Mike Moxcey ©2005

Play Your Music at Schools

Many folks think of music as only done by professionals on MTV and VH1.  It's not often viewed as something anyone can do like writing or drawing or playing basketball.  Most schools are open to neighborly citizens bringing in their hobbies to share with the students.  You can do that with your musical instrument and share the joy of playing, teach a few musical concepts, expose the children (and teachers) to new sounds and styles, and perhaps get a few other people enthused about playing music for themselves.

I've been playing regularly for school groups of young children for six years now.  I got started when my daughter was in a cooperative preschool and have been getting better at it ever since.  You can, of course, just go in and play songs but with a little bit of planning and practice, you can actually turn it into a teaching situation.  Just don't give any tests.

Ideas for Shows

There are many ways to make your show interesting.  You should as a matter of course use as many sing along songs as possible.  Occasionally, you may just want to demonstrate some topic, but with younger kids, they want to join in and their singing will help reinforce the knowledge you present.

If you play different instruments, you can show the difference between them.  Because it is a show and not a jam session, you don't need to be that proficient.  You just need to be able to play the one or two songs you plan on, so you can pull out all those instruments in the closet or borrow some from friends and work out the songs.  You might even want to borrow your friends.

Ideas for Shows with Different Instruments

If you only feel comfortable on one instrument, you can still

You can also learn songs the kids are learning in school.  This is a great way of picking up new ideas, too.  Many teachers have cassettes and CDs they use and often have the music in books.  You can borrow these.  Libraries have lots of popular songs, too.  And doing searches on the web can be fun.  I searched for Halloween songs and found many sites with Halloween carols--Christmas songs with new words such as "Deck the halls with poison ivy."

Having props turns your production into a multimedia performance.  I bring posters and handouts and also set my instruments up on stands so they can be seen the entire time.  Be sure and use rubber bands or pipe cleaners or something to tie the instruments down because some kids will try to touch them.

Thoughts on Age Appropriate Handouts

Arranging the Lesson

Develop your lesson/show on paper.  Redo it as new ideas come up when practicing.

Giving the Lesson

Handling questions.  As soon as you get set up with your instruments out and the posters up (or even before), you'll be hammered with questions. Don't answer them.  Just explain that you'll probably cover the answers during your presentation and if not, you'll answer questions at the end.  If you don't do this, everyone in the audience will be "asking" questions such as "My grandma plays the guitar" and "I'm buying my lunch today."   Establish your presence as the person to be listened to first and things will go better.  If things do get out of hand, the teacher will help you get them back on track.  To bypass some of these problems when I'm doing shows with different musical instruments, I'll ask the class to raise hands if they have this instrument at home.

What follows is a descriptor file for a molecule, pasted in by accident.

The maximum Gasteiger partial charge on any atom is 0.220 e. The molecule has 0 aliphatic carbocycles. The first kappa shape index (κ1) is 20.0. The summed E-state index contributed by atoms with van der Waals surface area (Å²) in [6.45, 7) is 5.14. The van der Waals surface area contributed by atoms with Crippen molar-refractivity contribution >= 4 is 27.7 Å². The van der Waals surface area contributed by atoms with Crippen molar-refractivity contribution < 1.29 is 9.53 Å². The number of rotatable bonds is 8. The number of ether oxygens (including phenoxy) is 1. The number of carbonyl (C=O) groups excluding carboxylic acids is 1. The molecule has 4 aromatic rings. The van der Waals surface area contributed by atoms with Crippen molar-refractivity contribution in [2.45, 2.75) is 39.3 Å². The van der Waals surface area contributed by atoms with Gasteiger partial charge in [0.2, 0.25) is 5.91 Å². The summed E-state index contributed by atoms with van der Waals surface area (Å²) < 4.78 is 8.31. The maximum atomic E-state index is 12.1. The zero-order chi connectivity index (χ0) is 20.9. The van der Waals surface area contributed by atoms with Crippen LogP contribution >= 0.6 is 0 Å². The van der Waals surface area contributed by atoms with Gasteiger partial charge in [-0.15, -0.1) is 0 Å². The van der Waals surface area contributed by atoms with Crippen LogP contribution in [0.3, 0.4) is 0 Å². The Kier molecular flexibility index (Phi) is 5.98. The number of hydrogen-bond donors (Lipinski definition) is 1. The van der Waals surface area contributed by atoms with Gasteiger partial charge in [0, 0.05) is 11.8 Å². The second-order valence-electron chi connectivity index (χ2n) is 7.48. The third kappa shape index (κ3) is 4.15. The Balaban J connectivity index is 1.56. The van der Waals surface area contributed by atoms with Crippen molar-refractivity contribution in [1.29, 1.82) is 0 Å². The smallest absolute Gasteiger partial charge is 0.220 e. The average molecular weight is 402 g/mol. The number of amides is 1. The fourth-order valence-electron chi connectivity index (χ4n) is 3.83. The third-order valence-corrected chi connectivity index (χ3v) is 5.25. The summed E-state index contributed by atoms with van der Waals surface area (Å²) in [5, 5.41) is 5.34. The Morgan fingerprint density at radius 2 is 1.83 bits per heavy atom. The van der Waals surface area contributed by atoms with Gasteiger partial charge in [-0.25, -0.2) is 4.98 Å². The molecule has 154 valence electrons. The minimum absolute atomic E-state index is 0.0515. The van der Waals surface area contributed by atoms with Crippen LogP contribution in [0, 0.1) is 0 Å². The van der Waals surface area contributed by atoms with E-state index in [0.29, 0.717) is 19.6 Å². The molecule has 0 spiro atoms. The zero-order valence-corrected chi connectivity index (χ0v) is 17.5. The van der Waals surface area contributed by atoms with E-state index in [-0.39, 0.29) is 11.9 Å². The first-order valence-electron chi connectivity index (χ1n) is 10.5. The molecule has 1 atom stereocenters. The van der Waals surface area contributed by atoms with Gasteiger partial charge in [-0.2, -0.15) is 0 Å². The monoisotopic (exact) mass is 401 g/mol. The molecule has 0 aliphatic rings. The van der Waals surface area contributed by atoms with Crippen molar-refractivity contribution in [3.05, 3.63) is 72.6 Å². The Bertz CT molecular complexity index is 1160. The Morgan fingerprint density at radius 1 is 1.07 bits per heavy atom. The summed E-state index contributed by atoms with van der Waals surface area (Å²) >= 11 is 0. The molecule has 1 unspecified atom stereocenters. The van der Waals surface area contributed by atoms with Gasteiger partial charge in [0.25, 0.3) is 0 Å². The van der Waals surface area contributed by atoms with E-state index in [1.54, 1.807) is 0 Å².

The teacher will probably introduce you and then you can jump right in.  Get them entertained as soon as possible by making some noise on some instrument.  You'll probably forget some stuff but don't worry, you can go back over it when you remember or someone will ask.  I've often forgotten to explain what the fingerpicks are but usually one of the teachers will ask me.  They're professionals and will help you every step of the way.  Just remember that you shouldn't direct your answer to them but to the audience.

Check with the teacher before giving out take-home handouts.  Some may want you to pass them out after the show, others may just want to put them in the cubbies themselves.  But sometime during the show, you do need to explain the handout, show them what's on it and give them suggestions, and then explain how they will get them.  If you haven't checked beforehand, you can always just ask the teacher as you're showing the paper.

At the end, be ready to answer questions.  This is usually the most fun part because you're actually interacting with the children.  You'll be asked questions about how long you've been playing, is it hard to learn, and my all time favorite, "When can you come back?"  I haven't found any easy way to wrap things up after a question and answer because different responses lead to different areas.  Usually I end by saying if there aren't any more questions, then I'll be on my way and remind them that anyone can learn any musical instrument and have fun doing it.

Have Fun Doing It

Playing music for a class full of kids is a lot of fun.  And it gets more fun if you keep going back to the same group.  You can take advantage of the information here to make your shows more interesting.  But if it seems like too much work, then make it easy for yourself.  Take your instrument and work up four or five sing along songs and go for it.  Some good ones are Oh Susannah, Buffalo Gals, She'll Be Coming Around the Mountain, Polly Wolly Doodle, or This Old Man.  There are more songs listed elsewhere on my web site and more developed lessons, but you can start simple and find out for yourself just how enjoyable it is to give the gift of music.

Sample Shows:
Physics of  Sound
Musical Improvisation of Songs
Christmas Show with Musical Concepts
Intro to Stringed Instruments
Instruments and Music in Colorado: Then and Now

Music Shows Home